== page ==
No. There is only one true God, who is one in essence, and three in persons.
    What's the difference?
    Maybe. Does it matter? It is not a "person". But since God is three in person, isn't God personal. What do you mean by impersonal?
    God is three in person. I don't know what "tri-personal" means.
    So? That does not mean the essence is a person and the three are persons. There are three persons.
    [bible]Mat 3:16-17[/bible] Not one person, but three persons.

    I don't see these as difficult questions so much as speculative ones. I think the problem is a matter of understanding the point of the Scriptures claim that there is only "one God". It isn't a metaphysical or mystical claim, it merely a point of fact that all other "gods" are false. The Hebrews were not worried about the "oneness" of God, but the fact that the God of Abraham, Issac, and Moses, is the only true God. They already knew there was a plurality of persons in God from Genesis. [bible]gen 1:26[/bible]

    The "one and the many" issue is a Greek metaphysical problem because they had trouble describing the nature of reality: (There are many cats, but what is the essence of cat that makes all cats cats. Is there a single universal true definition of cat that is the reality that defines cats? Do universal propositions exist? Yadda, yadda, yadda. ) But for the Hebrews, this is not an issue. Reality (as far as we have it) is the simply product of the Creator of all things. They did not have to explain reality by solving the "one and the many" paradox. The paradox is foreign to Judaism and Christianity. And the imposition of the "one and the many" on the Christian worldview has lead to this need for a "one and many" divine answer.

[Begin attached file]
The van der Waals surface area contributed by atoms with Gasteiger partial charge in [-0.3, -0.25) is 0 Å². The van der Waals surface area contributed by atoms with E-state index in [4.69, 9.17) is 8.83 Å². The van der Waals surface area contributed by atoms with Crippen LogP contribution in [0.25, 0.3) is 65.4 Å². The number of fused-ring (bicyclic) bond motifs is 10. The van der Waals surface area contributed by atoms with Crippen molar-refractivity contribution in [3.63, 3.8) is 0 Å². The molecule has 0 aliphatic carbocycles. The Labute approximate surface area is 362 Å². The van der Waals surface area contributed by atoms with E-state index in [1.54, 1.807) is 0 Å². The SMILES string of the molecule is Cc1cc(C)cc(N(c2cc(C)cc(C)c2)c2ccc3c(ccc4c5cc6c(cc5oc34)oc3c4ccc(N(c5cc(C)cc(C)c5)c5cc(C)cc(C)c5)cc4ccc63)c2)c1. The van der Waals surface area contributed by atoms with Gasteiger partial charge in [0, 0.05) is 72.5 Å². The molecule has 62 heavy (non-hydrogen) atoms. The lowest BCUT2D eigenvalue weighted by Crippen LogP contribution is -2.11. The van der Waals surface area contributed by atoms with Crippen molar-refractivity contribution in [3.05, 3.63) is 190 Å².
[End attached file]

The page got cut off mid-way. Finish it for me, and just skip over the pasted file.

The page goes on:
So this speculation regarding the "essence" (other than one substance, power, and eternity WCF 2:3)) of one God, or how can God be both one and three is really a Greek worldview paradigm being imposed on Christianity. God is three in person, one in substance, power and eternity. There is no contradiction here, and any speculation that produces a contradiction is in error. Any speculation that does not lead to a contradiction is still speculative.
    Last edited: Jul 2, 2007
  13. Davidius

    Davidius Puritan Board Post-Graduate

    *Edited by author*
  14. Civbert

    Civbert Puritan Board Junior

    Nah. He just had a VT moment. Nobody's perfect. He's redeemed himself elsewhere.